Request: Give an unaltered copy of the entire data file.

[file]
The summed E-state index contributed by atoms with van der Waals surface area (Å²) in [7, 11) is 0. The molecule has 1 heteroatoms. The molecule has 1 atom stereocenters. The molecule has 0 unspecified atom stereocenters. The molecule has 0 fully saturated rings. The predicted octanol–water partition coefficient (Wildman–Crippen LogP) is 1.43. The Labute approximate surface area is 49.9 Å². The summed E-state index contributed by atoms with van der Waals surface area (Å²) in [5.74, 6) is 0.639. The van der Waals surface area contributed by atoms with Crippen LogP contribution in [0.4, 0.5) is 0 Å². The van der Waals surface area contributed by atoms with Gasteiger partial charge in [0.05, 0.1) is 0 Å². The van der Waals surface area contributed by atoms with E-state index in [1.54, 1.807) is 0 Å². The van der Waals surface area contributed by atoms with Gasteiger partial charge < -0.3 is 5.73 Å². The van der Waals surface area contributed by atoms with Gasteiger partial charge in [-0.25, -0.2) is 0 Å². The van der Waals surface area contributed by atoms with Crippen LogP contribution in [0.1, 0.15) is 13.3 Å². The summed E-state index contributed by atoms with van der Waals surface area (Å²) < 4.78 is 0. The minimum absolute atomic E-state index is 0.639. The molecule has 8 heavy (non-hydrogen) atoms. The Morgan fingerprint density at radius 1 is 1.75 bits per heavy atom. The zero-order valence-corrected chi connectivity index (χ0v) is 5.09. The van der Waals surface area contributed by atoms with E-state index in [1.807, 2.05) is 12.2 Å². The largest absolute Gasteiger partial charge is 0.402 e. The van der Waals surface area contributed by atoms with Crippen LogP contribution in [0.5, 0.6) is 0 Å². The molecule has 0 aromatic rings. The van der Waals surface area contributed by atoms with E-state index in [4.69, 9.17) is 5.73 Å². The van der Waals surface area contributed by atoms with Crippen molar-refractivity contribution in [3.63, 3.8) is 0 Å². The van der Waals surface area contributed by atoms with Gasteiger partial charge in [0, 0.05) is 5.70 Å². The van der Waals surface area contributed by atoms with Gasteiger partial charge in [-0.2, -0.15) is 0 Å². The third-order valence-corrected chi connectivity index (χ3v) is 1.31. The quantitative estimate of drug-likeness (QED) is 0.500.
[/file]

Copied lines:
The summed E-state index contributed by atoms with van der Waals surface area (Å²) in [7, 11) is 0. The molecule has 1 heteroatoms. The molecule has 1 atom stereocenters. The molecule has 0 unspecified atom stereocenters. The molecule has 0 fully saturated rings. The predicted octanol–water partition coefficient (Wildman–Crippen LogP) is 1.43. The Labute approximate surface area is 49.9 Å². The summed E-state index contributed by atoms with van der Waals surface area (Å²) in [5.74, 6) is 0.639. The van der Waals surface area contributed by atoms with Crippen LogP contribution in [0.4, 0.5) is 0 Å². The van der Waals surface area contributed by atoms with Gasteiger partial charge in [0.05, 0.1) is 0 Å². The van der Waals surface area contributed by atoms with E-state index in [1.54, 1.807) is 0 Å². The van der Waals surface area contributed by atoms with Gasteiger partial charge < -0.3 is 5.73 Å². The van der Waals surface area contributed by atoms with Gasteiger partial charge in [-0.25, -0.2) is 0 Å². The van der Waals surface area contributed by atoms with Crippen LogP contribution in [0.1, 0.15) is 13.3 Å². The summed E-state index contributed by atoms with van der Waals surface area (Å²) < 4.78 is 0. The minimum absolute atomic E-state index is 0.639. The molecule has 8 heavy (non-hydrogen) atoms. The Morgan fingerprint density at radius 1 is 1.75 bits per heavy atom. The zero-order valence-corrected chi connectivity index (χ0v) is 5.09. The van der Waals surface area contributed by atoms with E-state index in [1.807, 2.05) is 12.2 Å². The largest absolute Gasteiger partial charge is 0.402 e. The van der Waals surface area contributed by atoms with Crippen LogP contribution in [0.5, 0.6) is 0 Å². The molecule has 0 aromatic rings. The van der Waals surface area contributed by atoms with E-state index in [4.69, 9.17) is 5.73 Å². The van der Waals surface area contributed by atoms with Crippen molar-refractivity contribution in [3.63, 3.8) is 0 Å². The van der Waals surface area contributed by atoms with Gasteiger partial charge in [0, 0.05) is 5.70 Å². The van der Waals surface area contributed by atoms with Gasteiger partial charge in [-0.2, -0.15) is 0 Å². The third-order valence-corrected chi connectivity index (χ3v) is 1.31. The quantitative estimate of drug-likeness (QED) is 0.500.